Courtney Rose Brown
I was hesitant about watching a show performed inside a car, but the simple mic and speaker setup works surprisingly well. The design is minimalist, with only the windscreen decorated and framed with a string of lights around it. Brooks’ direction is evident despite limited blocking. Each scene is framed with a filmic quality and the cast does an exceptional job of keeping the audience engaged through sheer charisma.
Earl and Holibar maintain a lovely chemistry throughout and I enjoy watching them together. Every movement and expression is perfectly executed and the laughs from the audience keep on rolling. Earl’s performance is flamboyant yet somewhat self-conscious of its ‘bigness’. He makes Kyle loveable, as greasy as his character is, and brings the charm. The addition of monologues to Kyle’s character makes him feel like a friend; we don’t fall in love with him, but he feels like someone we have known a long time who’s annoying but you’re used to his company. Holibar’s characters change with his costumes yet each one plays the straight man to Kyle’s character. Holibar’s characters explore friendships and relationships with Kyle and emphasises the internalised homophobia of New Zealand masculinity in his characters. One moment that reoccurs is Shane’s fear of Kyle hugging him.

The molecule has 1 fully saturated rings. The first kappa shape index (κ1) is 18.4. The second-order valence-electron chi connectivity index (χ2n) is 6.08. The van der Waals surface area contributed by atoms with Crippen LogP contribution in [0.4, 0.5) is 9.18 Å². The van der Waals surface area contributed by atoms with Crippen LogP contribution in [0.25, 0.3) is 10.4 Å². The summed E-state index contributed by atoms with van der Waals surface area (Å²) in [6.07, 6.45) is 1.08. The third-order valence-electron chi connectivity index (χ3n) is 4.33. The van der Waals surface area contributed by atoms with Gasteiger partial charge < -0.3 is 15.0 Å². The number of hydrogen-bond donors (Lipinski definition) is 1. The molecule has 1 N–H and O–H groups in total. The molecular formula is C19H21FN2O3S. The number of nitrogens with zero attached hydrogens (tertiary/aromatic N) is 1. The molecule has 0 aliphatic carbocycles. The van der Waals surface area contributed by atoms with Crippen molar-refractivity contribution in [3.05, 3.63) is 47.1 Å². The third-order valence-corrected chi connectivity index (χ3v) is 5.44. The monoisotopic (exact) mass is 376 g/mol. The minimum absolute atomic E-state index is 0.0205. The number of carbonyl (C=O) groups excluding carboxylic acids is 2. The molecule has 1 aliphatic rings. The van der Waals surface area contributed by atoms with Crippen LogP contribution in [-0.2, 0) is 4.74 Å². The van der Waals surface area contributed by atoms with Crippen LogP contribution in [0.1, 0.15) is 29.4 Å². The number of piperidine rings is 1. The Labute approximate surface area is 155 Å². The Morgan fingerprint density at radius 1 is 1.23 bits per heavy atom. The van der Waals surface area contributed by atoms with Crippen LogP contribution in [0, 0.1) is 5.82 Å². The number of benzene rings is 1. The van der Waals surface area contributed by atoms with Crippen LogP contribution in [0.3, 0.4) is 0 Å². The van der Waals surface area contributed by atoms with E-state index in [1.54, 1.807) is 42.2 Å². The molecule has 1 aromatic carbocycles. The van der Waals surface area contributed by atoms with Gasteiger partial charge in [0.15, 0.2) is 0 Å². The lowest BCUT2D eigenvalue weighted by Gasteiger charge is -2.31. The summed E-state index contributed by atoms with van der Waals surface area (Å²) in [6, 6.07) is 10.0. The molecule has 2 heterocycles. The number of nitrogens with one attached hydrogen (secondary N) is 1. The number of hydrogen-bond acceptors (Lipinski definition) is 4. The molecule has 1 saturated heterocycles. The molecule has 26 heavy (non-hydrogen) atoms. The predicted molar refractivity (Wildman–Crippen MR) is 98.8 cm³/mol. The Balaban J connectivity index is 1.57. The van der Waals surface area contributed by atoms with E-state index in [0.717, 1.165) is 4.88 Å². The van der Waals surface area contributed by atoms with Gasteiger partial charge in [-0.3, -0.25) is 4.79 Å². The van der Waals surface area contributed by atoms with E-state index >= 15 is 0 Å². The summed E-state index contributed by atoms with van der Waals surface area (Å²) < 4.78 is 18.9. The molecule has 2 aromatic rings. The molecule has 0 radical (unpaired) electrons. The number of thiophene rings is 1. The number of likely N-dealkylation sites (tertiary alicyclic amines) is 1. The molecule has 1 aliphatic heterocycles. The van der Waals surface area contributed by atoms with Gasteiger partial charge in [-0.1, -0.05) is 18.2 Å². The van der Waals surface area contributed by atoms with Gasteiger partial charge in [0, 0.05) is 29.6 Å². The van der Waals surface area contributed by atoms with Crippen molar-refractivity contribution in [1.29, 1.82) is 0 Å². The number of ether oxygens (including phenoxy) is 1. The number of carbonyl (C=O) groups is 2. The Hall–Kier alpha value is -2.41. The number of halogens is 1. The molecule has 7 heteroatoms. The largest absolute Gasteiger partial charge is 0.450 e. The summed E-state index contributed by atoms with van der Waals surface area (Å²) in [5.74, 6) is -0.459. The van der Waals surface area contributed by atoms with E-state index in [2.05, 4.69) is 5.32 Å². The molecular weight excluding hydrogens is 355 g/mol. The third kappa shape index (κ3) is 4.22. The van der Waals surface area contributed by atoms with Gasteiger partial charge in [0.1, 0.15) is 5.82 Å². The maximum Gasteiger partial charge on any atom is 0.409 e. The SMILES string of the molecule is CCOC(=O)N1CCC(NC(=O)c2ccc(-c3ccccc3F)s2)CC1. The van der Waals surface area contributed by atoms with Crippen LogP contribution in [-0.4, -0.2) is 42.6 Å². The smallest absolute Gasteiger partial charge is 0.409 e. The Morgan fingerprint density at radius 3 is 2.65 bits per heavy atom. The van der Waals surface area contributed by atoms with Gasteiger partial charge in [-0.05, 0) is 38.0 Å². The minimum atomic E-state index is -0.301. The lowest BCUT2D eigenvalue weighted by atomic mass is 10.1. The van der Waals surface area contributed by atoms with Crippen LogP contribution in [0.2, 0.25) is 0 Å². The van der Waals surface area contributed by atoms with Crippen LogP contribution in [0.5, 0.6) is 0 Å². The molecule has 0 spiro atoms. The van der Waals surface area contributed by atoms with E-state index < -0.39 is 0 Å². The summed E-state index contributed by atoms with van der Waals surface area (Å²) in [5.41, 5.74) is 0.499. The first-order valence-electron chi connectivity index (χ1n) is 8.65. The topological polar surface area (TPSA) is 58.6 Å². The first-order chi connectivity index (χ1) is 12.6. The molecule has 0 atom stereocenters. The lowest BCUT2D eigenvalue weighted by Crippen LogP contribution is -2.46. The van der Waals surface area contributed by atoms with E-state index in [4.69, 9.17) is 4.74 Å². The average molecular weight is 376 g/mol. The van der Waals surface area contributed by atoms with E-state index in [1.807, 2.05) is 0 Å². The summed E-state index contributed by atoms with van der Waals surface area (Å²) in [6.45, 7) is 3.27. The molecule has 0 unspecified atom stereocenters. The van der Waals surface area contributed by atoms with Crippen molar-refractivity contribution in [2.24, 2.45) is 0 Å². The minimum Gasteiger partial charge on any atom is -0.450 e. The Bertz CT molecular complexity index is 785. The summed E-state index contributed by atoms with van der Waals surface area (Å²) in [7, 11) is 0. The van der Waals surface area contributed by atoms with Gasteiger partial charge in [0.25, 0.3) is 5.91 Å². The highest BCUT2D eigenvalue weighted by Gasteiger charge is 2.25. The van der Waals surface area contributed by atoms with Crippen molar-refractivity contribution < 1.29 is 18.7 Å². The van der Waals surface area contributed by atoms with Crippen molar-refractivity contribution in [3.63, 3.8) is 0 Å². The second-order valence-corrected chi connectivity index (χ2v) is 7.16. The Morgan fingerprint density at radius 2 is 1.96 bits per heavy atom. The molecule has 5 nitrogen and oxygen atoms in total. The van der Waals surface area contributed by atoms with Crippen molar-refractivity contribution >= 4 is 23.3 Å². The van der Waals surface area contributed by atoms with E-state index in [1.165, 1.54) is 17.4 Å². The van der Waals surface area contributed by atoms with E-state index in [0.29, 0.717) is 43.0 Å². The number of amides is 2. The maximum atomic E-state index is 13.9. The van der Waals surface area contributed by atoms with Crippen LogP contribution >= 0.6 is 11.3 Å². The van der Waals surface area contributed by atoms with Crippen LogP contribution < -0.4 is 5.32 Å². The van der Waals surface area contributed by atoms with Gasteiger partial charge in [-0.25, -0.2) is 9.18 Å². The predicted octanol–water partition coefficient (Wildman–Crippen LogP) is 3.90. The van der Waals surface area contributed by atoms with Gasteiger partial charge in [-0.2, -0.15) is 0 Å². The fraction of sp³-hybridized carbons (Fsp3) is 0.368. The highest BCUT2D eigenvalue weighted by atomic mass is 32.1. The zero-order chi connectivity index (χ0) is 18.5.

Wellington has been spoiled for choice at the end of the year for queer representation in theatre and I enjoy how this story isn’t about ‘coming out’ but exploring ideals of gay relationships. Riding in Cars with (Mostly Straight) Boys is a wonderful and sweet comedy that is perfect as a touring show. I recommend seeing Riding in Cars with (Mostly Straight) Boys not only for an entertaining night in the sun but also because I believe it will be life changing for some audiences in it’s portrayal of homosexualitiy beyond stereotypes.